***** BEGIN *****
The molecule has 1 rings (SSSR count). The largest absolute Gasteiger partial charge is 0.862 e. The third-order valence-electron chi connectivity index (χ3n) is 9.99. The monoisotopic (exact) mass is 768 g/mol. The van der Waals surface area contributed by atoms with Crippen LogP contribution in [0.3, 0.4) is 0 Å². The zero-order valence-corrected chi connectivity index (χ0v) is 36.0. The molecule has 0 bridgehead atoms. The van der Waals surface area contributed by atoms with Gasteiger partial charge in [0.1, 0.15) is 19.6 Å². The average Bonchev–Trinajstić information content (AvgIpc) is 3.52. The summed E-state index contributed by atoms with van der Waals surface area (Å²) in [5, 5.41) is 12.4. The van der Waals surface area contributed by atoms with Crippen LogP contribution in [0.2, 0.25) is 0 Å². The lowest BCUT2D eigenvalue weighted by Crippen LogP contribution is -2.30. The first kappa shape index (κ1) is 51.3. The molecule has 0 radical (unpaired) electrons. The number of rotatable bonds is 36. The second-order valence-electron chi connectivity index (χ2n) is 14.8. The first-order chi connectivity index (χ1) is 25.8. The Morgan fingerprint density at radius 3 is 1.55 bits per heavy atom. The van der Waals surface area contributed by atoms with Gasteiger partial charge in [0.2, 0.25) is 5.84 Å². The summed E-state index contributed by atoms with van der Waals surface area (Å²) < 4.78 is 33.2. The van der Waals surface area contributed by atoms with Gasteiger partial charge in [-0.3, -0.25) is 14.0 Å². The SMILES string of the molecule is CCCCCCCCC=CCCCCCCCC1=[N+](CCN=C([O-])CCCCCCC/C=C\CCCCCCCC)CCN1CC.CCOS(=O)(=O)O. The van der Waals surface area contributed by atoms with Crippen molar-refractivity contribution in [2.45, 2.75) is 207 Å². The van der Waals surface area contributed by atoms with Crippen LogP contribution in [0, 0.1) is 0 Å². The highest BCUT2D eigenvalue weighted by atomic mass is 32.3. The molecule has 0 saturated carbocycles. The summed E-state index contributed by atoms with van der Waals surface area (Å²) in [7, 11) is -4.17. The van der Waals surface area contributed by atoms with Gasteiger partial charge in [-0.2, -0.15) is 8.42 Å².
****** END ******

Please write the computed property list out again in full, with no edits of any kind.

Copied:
The molecule has 1 rings (SSSR count). The largest absolute Gasteiger partial charge is 0.862 e. The third-order valence-electron chi connectivity index (χ3n) is 9.99. The monoisotopic (exact) mass is 768 g/mol. The van der Waals surface area contributed by atoms with Crippen LogP contribution in [0.3, 0.4) is 0 Å². The zero-order valence-corrected chi connectivity index (χ0v) is 36.0. The molecule has 0 bridgehead atoms. The van der Waals surface area contributed by atoms with Gasteiger partial charge in [0.1, 0.15) is 19.6 Å². The average Bonchev–Trinajstić information content (AvgIpc) is 3.52. The summed E-state index contributed by atoms with van der Waals surface area (Å²) in [5, 5.41) is 12.4. The van der Waals surface area contributed by atoms with Crippen LogP contribution in [0.2, 0.25) is 0 Å². The lowest BCUT2D eigenvalue weighted by Crippen LogP contribution is -2.30. The first kappa shape index (κ1) is 51.3. The molecule has 0 radical (unpaired) electrons. The number of rotatable bonds is 36. The second-order valence-electron chi connectivity index (χ2n) is 14.8. The first-order chi connectivity index (χ1) is 25.8. The Morgan fingerprint density at radius 3 is 1.55 bits per heavy atom. The van der Waals surface area contributed by atoms with Gasteiger partial charge in [0.2, 0.25) is 5.84 Å². The summed E-state index contributed by atoms with van der Waals surface area (Å²) < 4.78 is 33.2. The van der Waals surface area contributed by atoms with Gasteiger partial charge in [-0.3, -0.25) is 14.0 Å². The SMILES string of the molecule is CCCCCCCCC=CCCCCCCCC1=[N+](CCN=C([O-])CCCCCCC/C=C\CCCCCCCC)CCN1CC.CCOS(=O)(=O)O. The van der Waals surface area contributed by atoms with Crippen molar-refractivity contribution in [2.45, 2.75) is 207 Å². The van der Waals surface area contributed by atoms with Crippen LogP contribution in [0, 0.1) is 0 Å². The highest BCUT2D eigenvalue weighted by atomic mass is 32.3. The molecule has 0 saturated carbocycles. The summed E-state index contributed by atoms with van der Waals surface area (Å²) in [7, 11) is -4.17. The van der Waals surface area contributed by atoms with Gasteiger partial charge in [-0.2, -0.15) is 8.42 Å².